Roger Schwab


You can never move a weight too slowly, but you can easily move it too fast. If you are ever in doubt about your speed of movement, slow down. Fast movement may subject muscles, connective tissue and bones to high levels of impact forces. When force exceeds structural integrity, injury must occur. Recommended repetitions should take about four seconds to lift a weight and four seconds to lower a weight. Trainees who are meticulous about their workouts may utilize super slow techniques, raising the weight in ten seconds and lowering in ten seconds. Repetitions should be kept in the 8-12 range for four seconds up, four seconds down reps. If super slow is practiced, reps should be kept in the 4 to 6 range.


Although repetitions are performed slowly, overall conditioning is improved by moving quickly from exercise to exercise. A program of ten exercises should always be completed in approximately thirty minutes. Perform your exercises slowly and immediately move on to the next machine and begin. In this manner, you are working your muscular system (muscles-bone) as well as your cardio-respiratory system (heart-lungs) in the most efficient manner possible. If you work each muscle group thoroughly and intensely, you will elevate your heart rate on your first exercise and by moving quickly from machine to machine, keep your heart rate elevated for the remainder of your workout. This type of workout is the finest workout a healthy trainee can perform. Make every repetition of every exercise a quality repetition and move quickly between exercises. A careful break-in into this type of training is recommended.


This translates into an aesthetically firmer body along with stronger soft tissues and harder bones. The stronger you are, the better you move and the less prone you are to injury. While you cannot lessen the everyday forces in life that you are subjected to, you can improve your structural integrity to withstand those forces. In order to get firmer, you must get stronger. Women will not develop large muscles from increasing resistance on the machines, their muscles will merely get harder. As men get stronger they will increase muscular size according to the limits of their genetic potential. Building large muscles is extremely difficult for men who want them, let alone women who don't.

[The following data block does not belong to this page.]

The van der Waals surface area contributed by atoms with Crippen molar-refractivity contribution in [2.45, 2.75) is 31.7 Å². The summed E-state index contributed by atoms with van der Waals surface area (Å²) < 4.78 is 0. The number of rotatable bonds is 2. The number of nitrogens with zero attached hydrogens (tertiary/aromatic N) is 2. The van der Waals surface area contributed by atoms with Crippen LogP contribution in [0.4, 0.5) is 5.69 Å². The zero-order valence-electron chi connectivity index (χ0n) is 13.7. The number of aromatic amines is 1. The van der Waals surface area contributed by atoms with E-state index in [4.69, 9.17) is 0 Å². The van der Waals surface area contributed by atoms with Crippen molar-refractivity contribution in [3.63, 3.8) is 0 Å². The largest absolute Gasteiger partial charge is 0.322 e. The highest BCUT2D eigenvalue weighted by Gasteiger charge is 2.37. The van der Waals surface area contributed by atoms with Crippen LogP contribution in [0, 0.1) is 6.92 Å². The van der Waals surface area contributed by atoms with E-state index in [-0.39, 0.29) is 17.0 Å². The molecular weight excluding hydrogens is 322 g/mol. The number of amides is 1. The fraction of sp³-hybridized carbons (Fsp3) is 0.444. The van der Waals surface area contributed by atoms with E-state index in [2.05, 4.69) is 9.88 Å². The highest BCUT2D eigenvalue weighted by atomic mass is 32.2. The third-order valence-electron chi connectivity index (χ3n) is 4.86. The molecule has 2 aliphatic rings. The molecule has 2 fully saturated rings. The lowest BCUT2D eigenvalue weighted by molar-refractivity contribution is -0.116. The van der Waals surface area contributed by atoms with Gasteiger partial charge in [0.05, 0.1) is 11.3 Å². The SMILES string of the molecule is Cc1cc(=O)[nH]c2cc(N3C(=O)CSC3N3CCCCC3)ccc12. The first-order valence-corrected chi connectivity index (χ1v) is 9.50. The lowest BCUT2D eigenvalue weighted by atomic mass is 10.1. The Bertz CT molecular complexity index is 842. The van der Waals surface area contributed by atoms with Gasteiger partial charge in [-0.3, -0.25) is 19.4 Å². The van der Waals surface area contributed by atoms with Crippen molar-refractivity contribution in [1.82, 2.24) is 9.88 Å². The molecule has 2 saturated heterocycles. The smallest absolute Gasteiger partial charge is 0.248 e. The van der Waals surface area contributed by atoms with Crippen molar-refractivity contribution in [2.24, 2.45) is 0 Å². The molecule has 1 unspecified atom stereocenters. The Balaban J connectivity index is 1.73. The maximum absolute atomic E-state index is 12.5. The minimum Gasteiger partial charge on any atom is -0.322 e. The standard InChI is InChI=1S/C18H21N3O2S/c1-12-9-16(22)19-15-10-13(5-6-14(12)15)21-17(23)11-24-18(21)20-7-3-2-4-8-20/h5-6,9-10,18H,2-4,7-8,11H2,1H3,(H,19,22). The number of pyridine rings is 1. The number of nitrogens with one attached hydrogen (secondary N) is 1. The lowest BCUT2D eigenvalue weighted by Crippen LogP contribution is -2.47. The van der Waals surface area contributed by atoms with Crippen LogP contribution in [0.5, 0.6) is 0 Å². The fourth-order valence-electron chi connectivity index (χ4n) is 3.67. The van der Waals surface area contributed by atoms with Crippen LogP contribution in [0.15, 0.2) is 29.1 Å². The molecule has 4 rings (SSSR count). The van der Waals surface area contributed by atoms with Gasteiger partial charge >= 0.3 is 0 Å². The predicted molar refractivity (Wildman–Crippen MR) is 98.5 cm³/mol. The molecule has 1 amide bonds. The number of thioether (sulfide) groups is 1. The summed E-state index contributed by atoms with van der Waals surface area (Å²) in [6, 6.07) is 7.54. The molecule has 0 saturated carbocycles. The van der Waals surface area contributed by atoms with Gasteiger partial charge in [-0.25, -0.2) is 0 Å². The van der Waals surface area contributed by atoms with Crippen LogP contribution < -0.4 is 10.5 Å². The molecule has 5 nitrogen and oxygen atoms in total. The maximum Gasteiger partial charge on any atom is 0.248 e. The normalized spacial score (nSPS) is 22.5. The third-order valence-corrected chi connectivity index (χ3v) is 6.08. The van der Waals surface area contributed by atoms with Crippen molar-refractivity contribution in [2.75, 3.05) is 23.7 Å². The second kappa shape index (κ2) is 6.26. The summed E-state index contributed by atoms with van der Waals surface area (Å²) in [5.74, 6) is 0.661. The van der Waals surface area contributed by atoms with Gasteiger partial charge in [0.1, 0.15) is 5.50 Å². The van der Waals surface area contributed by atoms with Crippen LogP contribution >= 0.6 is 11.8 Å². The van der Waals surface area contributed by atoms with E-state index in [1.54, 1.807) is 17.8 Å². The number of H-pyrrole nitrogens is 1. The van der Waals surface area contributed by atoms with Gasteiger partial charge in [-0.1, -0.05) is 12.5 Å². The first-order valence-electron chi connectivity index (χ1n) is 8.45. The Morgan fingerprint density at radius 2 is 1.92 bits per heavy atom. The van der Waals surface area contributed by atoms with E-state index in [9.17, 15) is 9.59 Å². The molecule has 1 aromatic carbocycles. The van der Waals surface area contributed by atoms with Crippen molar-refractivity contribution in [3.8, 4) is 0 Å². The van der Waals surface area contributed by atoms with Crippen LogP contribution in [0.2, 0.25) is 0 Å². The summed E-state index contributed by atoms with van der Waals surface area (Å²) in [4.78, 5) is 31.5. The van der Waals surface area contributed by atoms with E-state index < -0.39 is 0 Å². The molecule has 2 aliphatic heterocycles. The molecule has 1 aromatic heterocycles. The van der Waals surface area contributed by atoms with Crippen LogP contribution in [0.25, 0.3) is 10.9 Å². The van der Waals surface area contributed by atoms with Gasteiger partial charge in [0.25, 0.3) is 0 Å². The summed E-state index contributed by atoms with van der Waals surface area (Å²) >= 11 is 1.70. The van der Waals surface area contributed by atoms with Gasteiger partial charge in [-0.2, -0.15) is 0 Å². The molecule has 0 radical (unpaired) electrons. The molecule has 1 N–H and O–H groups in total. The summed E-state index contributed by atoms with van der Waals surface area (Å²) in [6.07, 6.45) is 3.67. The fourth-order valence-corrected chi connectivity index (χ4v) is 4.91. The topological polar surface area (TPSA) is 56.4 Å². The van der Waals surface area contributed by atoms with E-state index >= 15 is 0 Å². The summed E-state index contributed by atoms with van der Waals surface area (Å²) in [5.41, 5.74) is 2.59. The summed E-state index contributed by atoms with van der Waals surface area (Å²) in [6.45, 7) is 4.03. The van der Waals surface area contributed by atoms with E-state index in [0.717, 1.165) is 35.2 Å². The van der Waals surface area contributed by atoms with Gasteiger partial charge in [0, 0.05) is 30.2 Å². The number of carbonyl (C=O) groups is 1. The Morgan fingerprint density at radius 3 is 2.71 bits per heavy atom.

I will not fully re-kindle the debate about which is better - free weights or machines. Suffice it to say, if full range exercise - working a muscle throughout its full range of function from extension to full muscular contraction with proper variable resistance is important to you, then the MedX and Nautilus machines at Main Line Health and Fitness are your obvious choice. Although a barbell, used correctly, is a productive tool, a properly built machine (and MedX and Nautilus are the only such machines in this opinion) will do everything a barbell will and much more in a safer, more efficient manner. Everyone is entitled to their own opinion, of course, however, basic physics is not subject to individual opinion. A muscle shortens its length when contracting. In order to involve all available muscular fibers, there must be resistance in the position of full muscular contraction. There is no muscular resistance in the contracted position of most barbell exercises.


Meaningful workouts, exercises that stimulate a response from the overall system, inevitably take a toll on the system's recovery ability. Long drawn out workouts or too many workouts per week (more than three - two is probably ideal) may drain the system extensively, not allowing sufficient recovery. One hard set of each exercise stimulates results. Two or three sets of the same exercise is always a step backwards; leads to overtraining, substituting more work for harder work, lengthening the workout and lowering the intensity. If you are not consistently getting stronger, increasing your weights, chances are you are performing too much exercise, too often. Brief, intense exercise stimulates response, rest allows that response. Though individual muscles may recover quickly from hard training sessions, there is a deep inroad into the overall recovery system. The system will not recover so quickly and may take several days or more to completely recover. Thus, the so-called "split routine" system of training different body parts on different days is usually a mistake; will lead to overtraining and more low intensity exercise instead of brief high intensity exercise. The truth is that the stronger the trainee, the more intensely he or she trains, the less hard exercise he or she will be able to tolerate.